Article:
On his process, Gonzales says, "I start a painting with just a few colors and start to see the interaction of movement, color and form. My first few marks are just to capture the motion of the  rider and I build upon that. I don't stay in one spot when working on the piece. I move around the painting much as a rider moves through the scenery. There are often surprises stemming from not knowing exactly where you are going. It is necessary to keep that enthusiastic element, that life force, alive throughout the painting. I strive to keep that surprise element present throughout the entire painting. Sometimes you have more hurdles to overcome in doing so but it is that unexpected trust within yourself that you can elevate your motions to the next stage to accomplish something extraordinary."

  


David Gonzales' Exhibition, December 2014 December 10 2014, 0 Comments

Art on a Whim Hosts Action Painter David V. Gonzales

Movement, energy and speed are intrinsic to skiing and snowboarding. The sports embody the spirit of interacting with nature. Combine their speed with big, pristine mountains and you will find an unrivaled sense of freedom and joy. David V. Gonzales seeks to capture all of the above in his lively acrylic paintings of skiers and snowboarders.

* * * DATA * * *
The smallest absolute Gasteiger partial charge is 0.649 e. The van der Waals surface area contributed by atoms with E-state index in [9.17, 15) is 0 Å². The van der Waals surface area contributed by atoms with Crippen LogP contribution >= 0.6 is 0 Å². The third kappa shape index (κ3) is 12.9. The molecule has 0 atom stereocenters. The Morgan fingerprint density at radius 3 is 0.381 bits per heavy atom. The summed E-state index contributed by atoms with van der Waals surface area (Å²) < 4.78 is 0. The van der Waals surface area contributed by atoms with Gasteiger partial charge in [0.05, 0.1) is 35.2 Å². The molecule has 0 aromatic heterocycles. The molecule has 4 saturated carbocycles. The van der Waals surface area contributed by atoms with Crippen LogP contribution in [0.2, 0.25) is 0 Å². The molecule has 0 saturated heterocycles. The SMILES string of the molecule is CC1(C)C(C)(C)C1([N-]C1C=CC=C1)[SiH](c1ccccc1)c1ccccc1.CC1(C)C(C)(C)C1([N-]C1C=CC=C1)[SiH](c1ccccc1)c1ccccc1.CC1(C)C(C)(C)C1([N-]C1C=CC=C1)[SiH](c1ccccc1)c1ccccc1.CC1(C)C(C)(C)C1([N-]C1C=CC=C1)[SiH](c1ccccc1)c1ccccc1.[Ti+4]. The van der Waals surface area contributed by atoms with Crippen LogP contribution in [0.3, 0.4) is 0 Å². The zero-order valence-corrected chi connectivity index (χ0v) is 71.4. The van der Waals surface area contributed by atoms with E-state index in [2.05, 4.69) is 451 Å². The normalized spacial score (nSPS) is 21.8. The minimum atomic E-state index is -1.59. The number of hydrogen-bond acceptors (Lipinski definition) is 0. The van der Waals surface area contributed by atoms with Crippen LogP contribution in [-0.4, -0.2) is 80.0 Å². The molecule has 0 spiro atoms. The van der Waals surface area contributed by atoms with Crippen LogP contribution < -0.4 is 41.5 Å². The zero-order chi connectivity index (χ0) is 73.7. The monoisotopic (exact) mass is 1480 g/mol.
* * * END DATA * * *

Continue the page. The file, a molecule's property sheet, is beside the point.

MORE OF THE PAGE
Gonzales exploded onto the Breckenridge art scene this summer upon being selected to represent the town with the Stage 5 Pro Cycling Challenge Poster. He is known for painting motion and transferring the speed of sports into two-dimensional scenes that make viewers feel as if they are witnessing athletic feats as they are happening. The Manitou Springs-based artist has fallen in love with Breckenridge over the past several months, having witnessed the excitement of the Pro Cycling Challenge and the opening of the 2014-2015 ski season. As a result, he strives to emulate the town's character and liveliness in all of his recent works.